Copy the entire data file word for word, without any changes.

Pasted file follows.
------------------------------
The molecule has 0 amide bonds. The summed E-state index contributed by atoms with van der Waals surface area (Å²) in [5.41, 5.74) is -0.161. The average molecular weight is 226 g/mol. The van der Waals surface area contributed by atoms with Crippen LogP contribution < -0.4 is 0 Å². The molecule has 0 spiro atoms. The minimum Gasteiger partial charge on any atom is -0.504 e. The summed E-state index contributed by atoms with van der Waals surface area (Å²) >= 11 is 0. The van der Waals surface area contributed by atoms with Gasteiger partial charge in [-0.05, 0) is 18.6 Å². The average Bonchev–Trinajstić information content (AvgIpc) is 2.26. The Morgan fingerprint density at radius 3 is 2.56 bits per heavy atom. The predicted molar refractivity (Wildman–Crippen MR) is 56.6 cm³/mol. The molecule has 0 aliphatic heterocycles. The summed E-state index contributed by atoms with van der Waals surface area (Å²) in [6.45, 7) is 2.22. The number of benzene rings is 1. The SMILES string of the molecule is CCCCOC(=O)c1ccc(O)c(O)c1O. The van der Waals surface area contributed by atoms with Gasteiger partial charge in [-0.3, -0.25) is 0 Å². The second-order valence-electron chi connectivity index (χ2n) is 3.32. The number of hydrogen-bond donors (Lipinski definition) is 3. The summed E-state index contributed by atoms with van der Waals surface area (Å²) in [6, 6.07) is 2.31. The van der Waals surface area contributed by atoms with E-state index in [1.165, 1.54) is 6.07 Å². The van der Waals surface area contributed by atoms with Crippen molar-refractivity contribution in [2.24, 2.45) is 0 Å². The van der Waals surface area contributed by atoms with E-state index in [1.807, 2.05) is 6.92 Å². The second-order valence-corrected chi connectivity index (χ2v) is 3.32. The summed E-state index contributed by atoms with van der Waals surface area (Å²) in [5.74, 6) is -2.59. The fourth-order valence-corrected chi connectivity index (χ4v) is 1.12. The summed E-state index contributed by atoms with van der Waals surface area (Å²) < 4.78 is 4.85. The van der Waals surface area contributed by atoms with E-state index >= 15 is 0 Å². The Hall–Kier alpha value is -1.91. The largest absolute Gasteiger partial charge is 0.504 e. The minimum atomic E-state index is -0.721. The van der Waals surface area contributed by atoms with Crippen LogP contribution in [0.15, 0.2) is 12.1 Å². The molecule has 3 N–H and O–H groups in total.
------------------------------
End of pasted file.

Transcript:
The molecule has 0 amide bonds. The summed E-state index contributed by atoms with van der Waals surface area (Å²) in [5.41, 5.74) is -0.161. The average molecular weight is 226 g/mol. The van der Waals surface area contributed by atoms with Crippen LogP contribution < -0.4 is 0 Å². The molecule has 0 spiro atoms. The minimum Gasteiger partial charge on any atom is -0.504 e. The summed E-state index contributed by atoms with van der Waals surface area (Å²) >= 11 is 0. The van der Waals surface area contributed by atoms with Gasteiger partial charge in [-0.05, 0) is 18.6 Å². The average Bonchev–Trinajstić information content (AvgIpc) is 2.26. The Morgan fingerprint density at radius 3 is 2.56 bits per heavy atom. The predicted molar refractivity (Wildman–Crippen MR) is 56.6 cm³/mol. The molecule has 0 aliphatic heterocycles. The summed E-state index contributed by atoms with van der Waals surface area (Å²) in [6.45, 7) is 2.22. The number of benzene rings is 1. The SMILES string of the molecule is CCCCOC(=O)c1ccc(O)c(O)c1O. The van der Waals surface area contributed by atoms with Gasteiger partial charge in [-0.3, -0.25) is 0 Å². The second-order valence-electron chi connectivity index (χ2n) is 3.32. The number of hydrogen-bond donors (Lipinski definition) is 3. The summed E-state index contributed by atoms with van der Waals surface area (Å²) in [6, 6.07) is 2.31. The van der Waals surface area contributed by atoms with E-state index in [1.165, 1.54) is 6.07 Å². The van der Waals surface area contributed by atoms with Crippen molar-refractivity contribution in [2.24, 2.45) is 0 Å². The van der Waals surface area contributed by atoms with E-state index in [1.807, 2.05) is 6.92 Å². The second-order valence-corrected chi connectivity index (χ2v) is 3.32. The summed E-state index contributed by atoms with van der Waals surface area (Å²) in [5.74, 6) is -2.59. The fourth-order valence-corrected chi connectivity index (χ4v) is 1.12. The summed E-state index contributed by atoms with van der Waals surface area (Å²) < 4.78 is 4.85. The van der Waals surface area contributed by atoms with E-state index >= 15 is 0 Å². The Hall–Kier alpha value is -1.91. The largest absolute Gasteiger partial charge is 0.504 e. The minimum atomic E-state index is -0.721. The van der Waals surface area contributed by atoms with Crippen LogP contribution in [0.15, 0.2) is 12.1 Å². The molecule has 3 N–H and O–H groups in total.